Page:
Why get saving accounts for kids?
With the chance of earning up to 6% interest, savings accounts can be a great way to start building a nest egg for the future. Getting your kids involved in choosing the account and monitoring it, is also a good chance to continue their financial education.
Roosterbank encourages children to consider the opportunity cost of buying one thing at the expense of another and focus on saving for things they really want. It also encourages them split to their pocket money into a pot to go towards toys and things they want ‘now’, while putting something aside for the long-term. All those extra jobs, money from granny or reward money can be collected in Roosterbank and then moved to a kids savings account.
How do savings accounts for children differ from Child ISAs?
Saving accounts differ from Junior ISAs as they allow children to access money on a more regular basis than if it was tied up in an Isa. Remember that children are taxed as are parents for their savings account. The difference is your kids are less likely to go over their £8,105 allowance (correct for the 2012-13 tax year).
It’s worth noting that many childrens bank accounts require parents to open them on behalf of their child before the age of 11, although some let kids open one as early as 7.
There are two main types of kids saving accounts, Instant Access and Regular Saver. Instant accounts gives you more flexibility to withdraw savings but there will be a lower interest rate paid. Money.co.uk gives a clear breakdown of the top accounts and what they offer and Which have a very clear table of the top children’s bank accounts.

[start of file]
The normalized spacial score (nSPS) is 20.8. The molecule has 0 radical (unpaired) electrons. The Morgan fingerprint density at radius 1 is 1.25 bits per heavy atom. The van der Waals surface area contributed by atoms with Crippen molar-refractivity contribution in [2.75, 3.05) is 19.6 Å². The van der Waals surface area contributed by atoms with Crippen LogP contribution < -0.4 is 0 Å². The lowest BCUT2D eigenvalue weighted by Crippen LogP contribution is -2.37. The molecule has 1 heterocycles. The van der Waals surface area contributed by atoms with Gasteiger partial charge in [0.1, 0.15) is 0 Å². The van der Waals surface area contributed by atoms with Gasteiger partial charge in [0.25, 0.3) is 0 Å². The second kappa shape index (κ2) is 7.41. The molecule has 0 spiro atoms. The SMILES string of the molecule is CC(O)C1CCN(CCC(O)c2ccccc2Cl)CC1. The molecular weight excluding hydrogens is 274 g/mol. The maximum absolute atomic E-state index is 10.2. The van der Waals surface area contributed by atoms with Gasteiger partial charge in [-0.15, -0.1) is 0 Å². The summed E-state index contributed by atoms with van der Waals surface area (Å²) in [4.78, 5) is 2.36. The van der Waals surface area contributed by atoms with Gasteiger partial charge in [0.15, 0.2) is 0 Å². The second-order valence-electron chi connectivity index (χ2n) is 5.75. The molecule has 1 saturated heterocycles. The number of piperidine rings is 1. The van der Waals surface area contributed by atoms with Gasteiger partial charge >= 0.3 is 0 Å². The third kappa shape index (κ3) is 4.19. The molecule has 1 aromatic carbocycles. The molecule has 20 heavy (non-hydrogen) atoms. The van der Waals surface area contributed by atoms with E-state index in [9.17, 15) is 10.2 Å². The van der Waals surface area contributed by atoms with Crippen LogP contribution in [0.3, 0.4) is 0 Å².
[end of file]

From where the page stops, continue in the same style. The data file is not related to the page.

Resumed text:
A regular saver account can give higher interest rates which at the moment offer up to 6% interest. The price is stricter conditions – often a fixed term and minimum monthly deposits of £10+. This might be the best option if you are looking to contribute as well or match what you children are adding. Check out ThisIsMoney for an independent look at the top regular saver rates across all kids saving accounts.
Get your kids involved.
With many options and the temptations of free gifts, its important you help navigate your kids through the process and you will need to open it on their behalf. However, make sure your children are involved in the process – it will help them prepare for when they go on to open their own current account and have to navigate the gimmicks and language the high street banks deploy. Once the account is set up, ask them to keep an eye on interest rates and if they drop think about moving the money. Don’t forget that the high street banks aren’t the only option and local building societies can offer good deals.
Things to watch out for.
- Always check the withdrawal terms on kids saving accounts as some are very strict.
- Minimum and maximum monthly deposits operate on many accounts so work this in with what you think your child can save.
- Kids have a tax free allowance and you must fill in an R85 form which they sign for this to be taken advantage of. Money Supermarket have written a great article explaining this here.
It might also be worth reading the Guardian’s ‘How to maximise returns on children’s savings accounts’ and the Telegraphs review of ‘The best children’s savings accounts’ .